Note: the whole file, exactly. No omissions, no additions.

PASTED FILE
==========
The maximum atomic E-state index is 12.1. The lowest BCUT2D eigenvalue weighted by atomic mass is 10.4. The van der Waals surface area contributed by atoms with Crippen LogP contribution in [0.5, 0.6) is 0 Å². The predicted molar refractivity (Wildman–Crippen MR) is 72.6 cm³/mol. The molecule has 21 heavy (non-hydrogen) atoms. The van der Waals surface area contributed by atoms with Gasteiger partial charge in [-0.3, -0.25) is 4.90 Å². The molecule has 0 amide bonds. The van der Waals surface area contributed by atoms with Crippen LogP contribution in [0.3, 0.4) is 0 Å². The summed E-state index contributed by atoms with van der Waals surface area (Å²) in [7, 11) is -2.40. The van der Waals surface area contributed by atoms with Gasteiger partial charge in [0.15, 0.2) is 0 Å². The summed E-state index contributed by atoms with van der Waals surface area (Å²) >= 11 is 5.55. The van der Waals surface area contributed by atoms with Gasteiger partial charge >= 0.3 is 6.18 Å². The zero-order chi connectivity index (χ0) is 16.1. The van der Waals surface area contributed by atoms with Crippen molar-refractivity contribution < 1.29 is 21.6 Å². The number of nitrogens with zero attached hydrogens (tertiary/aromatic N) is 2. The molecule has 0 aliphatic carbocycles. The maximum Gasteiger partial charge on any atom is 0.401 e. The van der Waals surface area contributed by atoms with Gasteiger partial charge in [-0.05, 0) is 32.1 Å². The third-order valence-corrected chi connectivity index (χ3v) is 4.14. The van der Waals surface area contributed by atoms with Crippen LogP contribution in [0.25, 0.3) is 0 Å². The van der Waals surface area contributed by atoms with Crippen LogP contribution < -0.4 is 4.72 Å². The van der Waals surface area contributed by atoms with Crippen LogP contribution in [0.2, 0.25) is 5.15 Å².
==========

The maximum atomic E-state index is 12.1. The lowest BCUT2D eigenvalue weighted by atomic mass is 10.4. The van der Waals surface area contributed by atoms with Crippen LogP contribution in [0.5, 0.6) is 0 Å². The predicted molar refractivity (Wildman–Crippen MR) is 72.6 cm³/mol. The molecule has 21 heavy (non-hydrogen) atoms. The van der Waals surface area contributed by atoms with Gasteiger partial charge in [-0.3, -0.25) is 4.90 Å². The molecule has 0 amide bonds. The van der Waals surface area contributed by atoms with Crippen LogP contribution in [0.3, 0.4) is 0 Å². The summed E-state index contributed by atoms with van der Waals surface area (Å²) in [7, 11) is -2.40. The van der Waals surface area contributed by atoms with Gasteiger partial charge in [0.15, 0.2) is 0 Å². The summed E-state index contributed by atoms with van der Waals surface area (Å²) >= 11 is 5.55. The van der Waals surface area contributed by atoms with Gasteiger partial charge >= 0.3 is 6.18 Å². The zero-order chi connectivity index (χ0) is 16.1. The van der Waals surface area contributed by atoms with Crippen molar-refractivity contribution < 1.29 is 21.6 Å². The number of nitrogens with zero attached hydrogens (tertiary/aromatic N) is 2. The molecule has 0 aliphatic carbocycles. The maximum Gasteiger partial charge on any atom is 0.401 e. The van der Waals surface area contributed by atoms with Gasteiger partial charge in [-0.05, 0) is 32.1 Å². The third-order valence-corrected chi connectivity index (χ3v) is 4.14. The van der Waals surface area contributed by atoms with Crippen LogP contribution in [0.25, 0.3) is 0 Å². The van der Waals surface area contributed by atoms with Crippen LogP contribution < -0.4 is 4.72 Å². The van der Waals surface area contributed by atoms with Crippen LogP contribution in [0.2, 0.25) is 5.15 Å².